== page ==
It is now widely accepted that the 2003 intervention in Iraq was disastrous, with many commentators arguing that the lack of any kind of forward planning and military policy exacerbated religious and ethnic tensions there. But little seems to have actually been learned from the invasion, as the recent US-backed, Iraq government-led use of a Shia militia to conduct a scorched-earth attack on the ISIS-controlled city of Tikrit demonstrates.
Tens of thousands of Iraqis fled after the West’s invasion in 2003, and the ensuing internal conflict. Today, new waves of refugees are fleeing both ISIS and the Iraqi government’s counterattacks. Iraq is a state that exists in a formal sense only. America has helped create a facade of democracy in Iraq – installing leaders favoured by the West. The recent rulers of Iraq have had no relationship to the people and therefore inevitably rule through extreme coercion, corruption, religious division and pork-barrel politics. The advantage for America and its allies is that this allows them to wash their hands of responsibility by blaming the ongoing catastrophe on the Iraqi elite.
However, it is not just Iraq that has been destroyed by Western intervention. Although there is far less public discussion about the European Union’s interventions in Bosnia and Kosovo, these cases clearly demonstrate the problems with intervention and the limitations of external rule. Both cases are notable because, like Iraq, they are widely presented as successful examples of intervention and post-intervention governance. Yet both Bosnia and Kosovo are collapsing internally. As has happened in Iraq, the EU has set up facades of democracy in both states, in which corrupt EU-chosen political elites rule.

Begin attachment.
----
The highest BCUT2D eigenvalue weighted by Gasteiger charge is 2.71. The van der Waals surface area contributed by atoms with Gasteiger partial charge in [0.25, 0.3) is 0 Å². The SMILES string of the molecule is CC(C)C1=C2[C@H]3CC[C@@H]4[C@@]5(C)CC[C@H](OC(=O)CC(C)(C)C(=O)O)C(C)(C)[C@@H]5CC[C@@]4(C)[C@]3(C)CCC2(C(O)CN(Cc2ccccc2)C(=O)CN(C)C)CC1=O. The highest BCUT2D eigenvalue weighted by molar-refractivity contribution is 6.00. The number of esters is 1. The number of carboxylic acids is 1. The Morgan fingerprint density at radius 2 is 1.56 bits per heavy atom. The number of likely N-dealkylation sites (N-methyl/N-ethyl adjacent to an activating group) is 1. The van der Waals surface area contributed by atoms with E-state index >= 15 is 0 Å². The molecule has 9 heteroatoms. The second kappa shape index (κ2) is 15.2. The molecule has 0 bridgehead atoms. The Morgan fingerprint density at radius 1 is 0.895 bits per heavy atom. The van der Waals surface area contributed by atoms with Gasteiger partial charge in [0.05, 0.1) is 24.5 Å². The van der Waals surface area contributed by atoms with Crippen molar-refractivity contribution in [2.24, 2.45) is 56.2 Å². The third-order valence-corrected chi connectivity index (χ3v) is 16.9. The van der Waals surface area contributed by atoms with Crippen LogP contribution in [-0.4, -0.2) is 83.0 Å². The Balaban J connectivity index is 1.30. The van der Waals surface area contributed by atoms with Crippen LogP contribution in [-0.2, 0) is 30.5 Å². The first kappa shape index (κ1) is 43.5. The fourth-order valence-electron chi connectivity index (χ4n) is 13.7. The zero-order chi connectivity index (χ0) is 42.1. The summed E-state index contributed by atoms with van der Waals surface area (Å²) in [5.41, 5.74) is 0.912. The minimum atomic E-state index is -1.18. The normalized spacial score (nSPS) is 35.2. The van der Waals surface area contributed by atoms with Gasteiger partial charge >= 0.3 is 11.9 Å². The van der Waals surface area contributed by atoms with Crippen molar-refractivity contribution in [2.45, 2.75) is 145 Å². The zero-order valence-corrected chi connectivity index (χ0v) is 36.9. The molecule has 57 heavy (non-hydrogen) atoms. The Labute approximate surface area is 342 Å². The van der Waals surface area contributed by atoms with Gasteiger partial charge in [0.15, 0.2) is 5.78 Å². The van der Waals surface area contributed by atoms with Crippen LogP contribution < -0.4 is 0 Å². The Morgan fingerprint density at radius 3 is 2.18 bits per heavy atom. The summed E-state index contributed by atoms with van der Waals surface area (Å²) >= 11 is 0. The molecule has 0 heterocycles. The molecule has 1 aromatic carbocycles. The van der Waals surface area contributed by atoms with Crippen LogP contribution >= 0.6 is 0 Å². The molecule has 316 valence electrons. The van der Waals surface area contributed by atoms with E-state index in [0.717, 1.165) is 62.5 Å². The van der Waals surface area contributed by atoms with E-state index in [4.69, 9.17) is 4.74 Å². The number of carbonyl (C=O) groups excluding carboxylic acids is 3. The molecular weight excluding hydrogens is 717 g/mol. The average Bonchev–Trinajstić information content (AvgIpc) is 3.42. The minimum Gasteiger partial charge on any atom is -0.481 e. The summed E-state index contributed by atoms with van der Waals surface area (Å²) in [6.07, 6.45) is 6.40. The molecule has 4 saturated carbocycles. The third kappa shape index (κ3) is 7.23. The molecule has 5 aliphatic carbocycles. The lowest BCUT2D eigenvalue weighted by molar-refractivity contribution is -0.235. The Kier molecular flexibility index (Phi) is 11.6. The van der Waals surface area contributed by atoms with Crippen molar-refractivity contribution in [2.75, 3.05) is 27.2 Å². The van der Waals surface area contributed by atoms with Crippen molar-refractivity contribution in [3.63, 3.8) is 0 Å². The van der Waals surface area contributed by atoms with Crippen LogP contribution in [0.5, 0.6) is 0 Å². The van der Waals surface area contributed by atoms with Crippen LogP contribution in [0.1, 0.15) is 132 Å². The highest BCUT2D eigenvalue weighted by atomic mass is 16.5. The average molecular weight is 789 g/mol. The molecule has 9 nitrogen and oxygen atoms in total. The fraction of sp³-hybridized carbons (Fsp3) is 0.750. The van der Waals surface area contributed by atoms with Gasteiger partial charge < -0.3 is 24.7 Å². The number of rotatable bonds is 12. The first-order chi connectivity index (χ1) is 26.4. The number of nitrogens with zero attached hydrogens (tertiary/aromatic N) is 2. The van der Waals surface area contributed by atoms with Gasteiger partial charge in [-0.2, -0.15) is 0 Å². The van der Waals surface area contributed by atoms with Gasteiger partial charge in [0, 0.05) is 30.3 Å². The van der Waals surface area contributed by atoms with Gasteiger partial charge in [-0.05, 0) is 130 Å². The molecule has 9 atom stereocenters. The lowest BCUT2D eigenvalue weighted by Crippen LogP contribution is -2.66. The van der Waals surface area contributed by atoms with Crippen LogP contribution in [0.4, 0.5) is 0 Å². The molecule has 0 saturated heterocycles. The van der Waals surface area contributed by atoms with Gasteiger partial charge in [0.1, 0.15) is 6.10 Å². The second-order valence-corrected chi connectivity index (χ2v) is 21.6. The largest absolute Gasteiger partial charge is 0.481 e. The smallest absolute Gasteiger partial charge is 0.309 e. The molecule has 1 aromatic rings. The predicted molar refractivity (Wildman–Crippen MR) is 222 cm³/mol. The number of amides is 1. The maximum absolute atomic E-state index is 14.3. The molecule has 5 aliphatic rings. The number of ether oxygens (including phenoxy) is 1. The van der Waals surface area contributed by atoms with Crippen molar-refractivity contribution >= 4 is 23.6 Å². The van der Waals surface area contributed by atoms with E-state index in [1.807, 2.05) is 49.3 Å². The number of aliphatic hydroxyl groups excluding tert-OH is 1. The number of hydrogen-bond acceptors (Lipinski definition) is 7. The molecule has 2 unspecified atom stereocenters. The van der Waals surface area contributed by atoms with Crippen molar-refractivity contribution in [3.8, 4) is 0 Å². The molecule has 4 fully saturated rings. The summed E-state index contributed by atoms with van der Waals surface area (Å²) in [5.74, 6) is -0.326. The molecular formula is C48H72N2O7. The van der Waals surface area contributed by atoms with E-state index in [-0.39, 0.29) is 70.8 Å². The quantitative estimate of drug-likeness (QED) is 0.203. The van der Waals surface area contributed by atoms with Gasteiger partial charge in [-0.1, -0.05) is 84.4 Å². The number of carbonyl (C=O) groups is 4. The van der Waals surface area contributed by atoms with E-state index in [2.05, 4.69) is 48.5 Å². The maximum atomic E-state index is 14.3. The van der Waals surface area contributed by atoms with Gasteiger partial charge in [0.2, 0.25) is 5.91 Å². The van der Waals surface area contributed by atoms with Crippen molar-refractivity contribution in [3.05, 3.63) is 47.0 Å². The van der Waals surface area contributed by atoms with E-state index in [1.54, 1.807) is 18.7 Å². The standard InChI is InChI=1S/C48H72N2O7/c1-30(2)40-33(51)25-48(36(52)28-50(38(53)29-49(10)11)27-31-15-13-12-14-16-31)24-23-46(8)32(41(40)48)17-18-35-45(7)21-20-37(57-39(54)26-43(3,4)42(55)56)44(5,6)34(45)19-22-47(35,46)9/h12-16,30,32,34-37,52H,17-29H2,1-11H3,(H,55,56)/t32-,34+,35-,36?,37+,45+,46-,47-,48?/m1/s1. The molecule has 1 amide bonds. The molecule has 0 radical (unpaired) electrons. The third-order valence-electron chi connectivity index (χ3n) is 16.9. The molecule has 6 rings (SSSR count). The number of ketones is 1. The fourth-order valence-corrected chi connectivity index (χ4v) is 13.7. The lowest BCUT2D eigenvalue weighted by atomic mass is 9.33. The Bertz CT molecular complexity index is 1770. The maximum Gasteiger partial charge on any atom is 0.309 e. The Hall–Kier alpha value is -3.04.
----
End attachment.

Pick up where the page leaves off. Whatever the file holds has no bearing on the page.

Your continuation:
Not only was Bosnia created by America and the EU, following the break-up of Yugoslavia and the bloody civil wars that followed, but it is a country that continues to be controlled by the EU through the office of the High Representative. The High Representative has just recently announced that, 20 years after the end of the Bosnian war, the office is still vital. This is because, without EU rule, Bosnia would no longer exist. The anti-government riots that broke out last spring revealed that the state itself can barely function at all. Even the Guardian, one of the most belligerent cheerleaders of Western military intervention in the Yugoslav wars, painted a devastating picture in a recent editorial.
Bosnia is a moribund country with high unemployment, high levels of corruption and a totally disillusioned and disaffected citizenry. This should come as no surprise. After the break-up of Yugoslavia, the EU set up a system in which rule was sustained through ethnic groups, led by EU-favoured politicians. The only way in which the West could cobble together a Bosnian state was effectively to bribe Muslim, Serbian and Croatian political elites.